Bigmouth Strikes Again – and it’s not Maradona!

Ah yes, Argieball is a land where precious few opinions are kept to oneself, where the amount of exertion in just keeping schtum about all the really dodgy shit seems to provoke an equally intense outpouring of utter crap. There’s so much pressure from corrupt shit that they spout out inconsequential nonsense. It should be like when Homer turns up the radio to hide a smell but surprisingly enough, due to a complicit media, this strategy, despite having all the complexity of throwing a coin across the room to confuse a cat, tends to work. So while the paper and the TV are constantly braying about the internas that rack the fragile little skiffs that make up Argieball’s flighty fleet, the macro problems that determine their eventual destination – with the possible exception of fan violence, in which Olé, for one, has an admirable record – go ignored. It is surprising for a nation of people who describe themselves as “just off the boat” to have such unsound navigational principles – the equivalent of plotting a voyage by studying mess chat. Though perhaps that can be explained by the fact that the founder of their navy was a Paddy.

This week, in any case, was a particularly raucous week where it actually appeared that there was more substance to the flying insults than a mere desire to sell papers and give bored micro-journos something to talk about.

Caruso vs El Turco

It all kicked off on Monday, when serial club hopper Caruso Lombardi of Tigre had a burlesque exchange with el Turco Asad, of shock table-topper Godoy Cruz. The latter were winning 6-2 in Mendoza when the ball came to Caruso in his ‘technical area’ and he kicked it at Asad, hitting him in the back. As well as the genuinely ape-like mimes that accompany the ensuing fracas, thanks to the microphones on the touchline – and everywhere else – every word of their harpy-ish banter was caught on tape.

The match is nearly over but due to the need to show every single match on TV (Fútbol para todos) so as to not allow football succumb to the elitism of the market, it’s still only half three on a Monday afternoon. Therefore, the commentators are disgusted and repeatedly beg for the unedifying spectacle to end. Nonetheless, the producer continues to broadcast the sound:

Caruso: “You fat fuck, you fat fucking junkie.”

El Turco: “Yeah yeah yeah, you even beg your players for money, you cheap cunt.”

Caruso: “Go fuck yourself, you cokehead [makes coke-scooping gesture].”

El Turco: “Fuck you [makes money gestures].”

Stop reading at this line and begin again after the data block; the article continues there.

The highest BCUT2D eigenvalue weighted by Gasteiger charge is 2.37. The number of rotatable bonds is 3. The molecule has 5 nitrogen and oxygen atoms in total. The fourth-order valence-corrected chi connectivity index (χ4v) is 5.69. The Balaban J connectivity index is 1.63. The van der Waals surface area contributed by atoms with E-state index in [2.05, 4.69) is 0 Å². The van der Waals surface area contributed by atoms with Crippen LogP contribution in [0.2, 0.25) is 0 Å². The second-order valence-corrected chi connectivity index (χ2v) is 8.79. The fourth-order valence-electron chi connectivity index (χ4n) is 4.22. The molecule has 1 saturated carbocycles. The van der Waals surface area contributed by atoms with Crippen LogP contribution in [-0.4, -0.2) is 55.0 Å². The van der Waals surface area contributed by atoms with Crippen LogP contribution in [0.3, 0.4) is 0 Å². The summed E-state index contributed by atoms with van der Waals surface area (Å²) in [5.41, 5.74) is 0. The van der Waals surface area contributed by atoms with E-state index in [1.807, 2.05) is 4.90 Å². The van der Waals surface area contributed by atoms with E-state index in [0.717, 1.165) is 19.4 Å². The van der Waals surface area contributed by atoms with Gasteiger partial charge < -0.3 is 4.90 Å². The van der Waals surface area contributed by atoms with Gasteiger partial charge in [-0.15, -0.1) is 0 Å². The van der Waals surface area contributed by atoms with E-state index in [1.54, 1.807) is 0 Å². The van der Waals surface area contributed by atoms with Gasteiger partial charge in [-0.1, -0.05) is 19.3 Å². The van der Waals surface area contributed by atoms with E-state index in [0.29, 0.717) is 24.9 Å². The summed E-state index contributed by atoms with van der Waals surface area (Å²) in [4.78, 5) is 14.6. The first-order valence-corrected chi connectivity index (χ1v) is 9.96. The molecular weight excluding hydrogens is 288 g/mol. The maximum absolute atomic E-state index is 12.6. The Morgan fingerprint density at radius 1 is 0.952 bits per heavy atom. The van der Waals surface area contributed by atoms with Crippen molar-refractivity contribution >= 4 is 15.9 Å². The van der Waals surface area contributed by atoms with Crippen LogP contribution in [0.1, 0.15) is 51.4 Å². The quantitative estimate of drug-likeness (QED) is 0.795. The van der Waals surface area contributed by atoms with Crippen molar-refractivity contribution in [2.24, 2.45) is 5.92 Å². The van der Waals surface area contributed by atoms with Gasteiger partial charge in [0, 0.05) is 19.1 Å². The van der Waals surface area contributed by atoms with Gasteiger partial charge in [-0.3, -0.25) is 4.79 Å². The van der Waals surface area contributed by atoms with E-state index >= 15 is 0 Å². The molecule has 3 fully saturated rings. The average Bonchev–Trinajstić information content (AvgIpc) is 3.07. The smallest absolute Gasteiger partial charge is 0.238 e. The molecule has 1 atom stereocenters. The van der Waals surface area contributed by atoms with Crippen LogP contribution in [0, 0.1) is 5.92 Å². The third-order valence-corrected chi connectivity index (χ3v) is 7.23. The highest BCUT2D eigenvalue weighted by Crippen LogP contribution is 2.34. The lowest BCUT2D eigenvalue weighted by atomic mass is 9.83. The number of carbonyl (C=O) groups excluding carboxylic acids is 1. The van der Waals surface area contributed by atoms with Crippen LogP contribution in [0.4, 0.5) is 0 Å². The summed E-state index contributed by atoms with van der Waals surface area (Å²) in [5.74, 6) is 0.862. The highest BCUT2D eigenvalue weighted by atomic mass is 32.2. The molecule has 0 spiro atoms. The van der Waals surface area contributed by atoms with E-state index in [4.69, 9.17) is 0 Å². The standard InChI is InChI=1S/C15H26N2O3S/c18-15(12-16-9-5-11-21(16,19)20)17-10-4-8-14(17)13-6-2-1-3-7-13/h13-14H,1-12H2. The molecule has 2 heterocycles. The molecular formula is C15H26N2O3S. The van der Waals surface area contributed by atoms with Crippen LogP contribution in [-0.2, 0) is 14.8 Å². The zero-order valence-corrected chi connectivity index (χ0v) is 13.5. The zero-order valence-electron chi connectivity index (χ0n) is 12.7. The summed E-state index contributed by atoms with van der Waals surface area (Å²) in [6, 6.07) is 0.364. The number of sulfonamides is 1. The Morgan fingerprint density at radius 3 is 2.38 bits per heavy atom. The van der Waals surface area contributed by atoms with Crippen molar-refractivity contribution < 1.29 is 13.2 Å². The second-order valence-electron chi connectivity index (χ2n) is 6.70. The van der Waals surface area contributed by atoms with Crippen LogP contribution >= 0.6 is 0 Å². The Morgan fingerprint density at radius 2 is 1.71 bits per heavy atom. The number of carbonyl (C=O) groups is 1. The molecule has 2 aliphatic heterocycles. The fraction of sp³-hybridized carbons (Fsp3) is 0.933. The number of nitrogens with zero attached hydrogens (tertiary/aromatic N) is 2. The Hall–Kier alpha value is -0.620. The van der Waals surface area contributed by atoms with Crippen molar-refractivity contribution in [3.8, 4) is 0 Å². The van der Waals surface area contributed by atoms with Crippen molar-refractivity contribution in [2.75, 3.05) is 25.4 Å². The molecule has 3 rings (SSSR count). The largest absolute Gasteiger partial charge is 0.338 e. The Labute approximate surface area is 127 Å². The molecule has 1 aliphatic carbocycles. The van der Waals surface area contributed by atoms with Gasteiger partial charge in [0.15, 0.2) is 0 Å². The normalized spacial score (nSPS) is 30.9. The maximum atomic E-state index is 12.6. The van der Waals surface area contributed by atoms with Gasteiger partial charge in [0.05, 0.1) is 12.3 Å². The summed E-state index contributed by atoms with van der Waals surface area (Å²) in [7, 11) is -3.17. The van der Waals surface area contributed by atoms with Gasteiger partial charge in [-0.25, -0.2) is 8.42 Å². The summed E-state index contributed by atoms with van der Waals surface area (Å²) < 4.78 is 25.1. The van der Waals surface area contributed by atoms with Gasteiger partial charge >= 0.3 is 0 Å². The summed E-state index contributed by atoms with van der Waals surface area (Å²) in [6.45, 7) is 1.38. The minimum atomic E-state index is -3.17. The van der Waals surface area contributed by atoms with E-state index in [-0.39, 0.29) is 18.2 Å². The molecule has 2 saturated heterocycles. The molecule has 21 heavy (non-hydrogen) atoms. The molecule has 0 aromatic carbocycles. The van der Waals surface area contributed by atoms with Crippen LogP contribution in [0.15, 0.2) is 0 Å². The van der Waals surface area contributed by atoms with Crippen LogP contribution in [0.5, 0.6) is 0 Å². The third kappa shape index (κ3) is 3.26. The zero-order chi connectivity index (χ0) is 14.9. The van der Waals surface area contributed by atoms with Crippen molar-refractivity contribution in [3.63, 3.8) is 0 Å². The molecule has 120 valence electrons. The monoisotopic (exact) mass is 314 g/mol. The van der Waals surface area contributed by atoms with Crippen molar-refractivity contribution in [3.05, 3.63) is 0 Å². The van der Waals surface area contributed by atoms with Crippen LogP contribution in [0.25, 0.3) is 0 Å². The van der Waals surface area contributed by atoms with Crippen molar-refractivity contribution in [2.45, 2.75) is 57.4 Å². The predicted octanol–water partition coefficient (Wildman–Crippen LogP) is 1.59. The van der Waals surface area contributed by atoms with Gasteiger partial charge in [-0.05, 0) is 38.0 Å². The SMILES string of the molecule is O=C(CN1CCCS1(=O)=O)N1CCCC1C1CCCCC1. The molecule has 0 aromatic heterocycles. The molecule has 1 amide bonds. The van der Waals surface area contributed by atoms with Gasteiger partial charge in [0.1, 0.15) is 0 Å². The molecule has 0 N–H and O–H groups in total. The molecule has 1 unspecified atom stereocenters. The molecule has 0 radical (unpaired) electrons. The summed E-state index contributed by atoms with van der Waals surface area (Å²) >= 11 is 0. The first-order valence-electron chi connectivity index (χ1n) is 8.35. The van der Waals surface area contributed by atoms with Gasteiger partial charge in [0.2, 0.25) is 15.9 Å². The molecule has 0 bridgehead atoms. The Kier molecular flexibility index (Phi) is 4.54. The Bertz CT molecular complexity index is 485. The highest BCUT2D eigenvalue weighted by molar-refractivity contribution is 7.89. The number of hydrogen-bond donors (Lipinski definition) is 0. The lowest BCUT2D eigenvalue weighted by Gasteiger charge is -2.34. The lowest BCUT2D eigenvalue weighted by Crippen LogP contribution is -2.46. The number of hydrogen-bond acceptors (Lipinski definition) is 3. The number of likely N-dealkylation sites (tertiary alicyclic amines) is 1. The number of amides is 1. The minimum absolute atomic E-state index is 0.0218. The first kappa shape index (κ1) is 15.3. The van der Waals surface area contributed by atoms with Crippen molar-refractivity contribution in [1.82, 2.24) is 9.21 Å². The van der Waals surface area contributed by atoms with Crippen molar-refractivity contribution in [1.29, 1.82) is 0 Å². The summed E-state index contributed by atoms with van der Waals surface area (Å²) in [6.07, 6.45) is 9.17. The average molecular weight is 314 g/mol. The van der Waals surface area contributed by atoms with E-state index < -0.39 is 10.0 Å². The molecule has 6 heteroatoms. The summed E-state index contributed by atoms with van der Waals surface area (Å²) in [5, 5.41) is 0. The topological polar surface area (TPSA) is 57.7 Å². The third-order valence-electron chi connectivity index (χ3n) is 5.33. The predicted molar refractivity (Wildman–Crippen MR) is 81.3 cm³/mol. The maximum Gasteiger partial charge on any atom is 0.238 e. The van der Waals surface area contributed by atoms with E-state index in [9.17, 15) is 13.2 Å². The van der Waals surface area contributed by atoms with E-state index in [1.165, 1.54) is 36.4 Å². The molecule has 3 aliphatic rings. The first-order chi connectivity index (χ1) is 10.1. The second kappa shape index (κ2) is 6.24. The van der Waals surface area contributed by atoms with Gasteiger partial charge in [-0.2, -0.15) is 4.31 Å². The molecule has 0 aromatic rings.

Etc.

While all the forums pegamequemegusta has had its minions read and summarise have been fiercely critical of Caruso in all this, no-one either knows or wants to say if there really is anything behind it. Some posters have been scoffing at the idea of Caruso calling someone else a ‘cokehead’, given the role Maradona played in him getting his first job in Primera. Nonetheless, he says he’s going to bring Asad to court to clear his name of the ‘accusations’ that he asked his players for money: “He’s going to have to prove that. He’s going to have to find some player of mine to back him up. And he’s got a load to choose from ’cause i’ve managed a lot.” This seems to be the root cause of poor old Caruso’s ire. Having recently been booted off the irksome village bike that is Racing, he now finds himself back at a small club being routed by someone who, despite boasting a much more successful footballing career than he – having been voted player of the tournament in the Copa Intercontinental in 1994, where Vélez beat a sexy Milan team – is a rookie in management terms: “Who the hell is he anyway? He’s a fucking illiterate, that’s what he is [….] He’s just starting as a manager, I don’t know who he thinks he is. All these young managers think they’re God’s bleedin gift,” he said the following day, once he’d cooled down.

If you’re looking for any cultural insights in all this, you might be interested to know that neither manager was sent from the dugout.

Palermo vs Riquelme

That same afternoon, Boca, fresh from the bimonthly colonic irrigation instigated by means of a manager change, also had an afternoon to set tongues a-wagging. Firstly, and perhaps most remarkably, they won for once, beating Arsenal 4-0 in the Bombonera (their first win in four, second in ten). Secondly, Riquelme and Palermo played well, the former setting up the latter for his 219th and 220th goals in a Boca shirt. With those goals el Loco had surpassed the record held by Roberto Cherro since the 1940s and become Boca’s all time leading goalscorer. This day had been heralded with enough fanfare to match that for Pelé’s thousandth, and in similar fashion it was served to Palermo on a plate by Román, who clearly could have scored himself if he’d wanted. However, watch what happens after he gives the assist (on the first goal):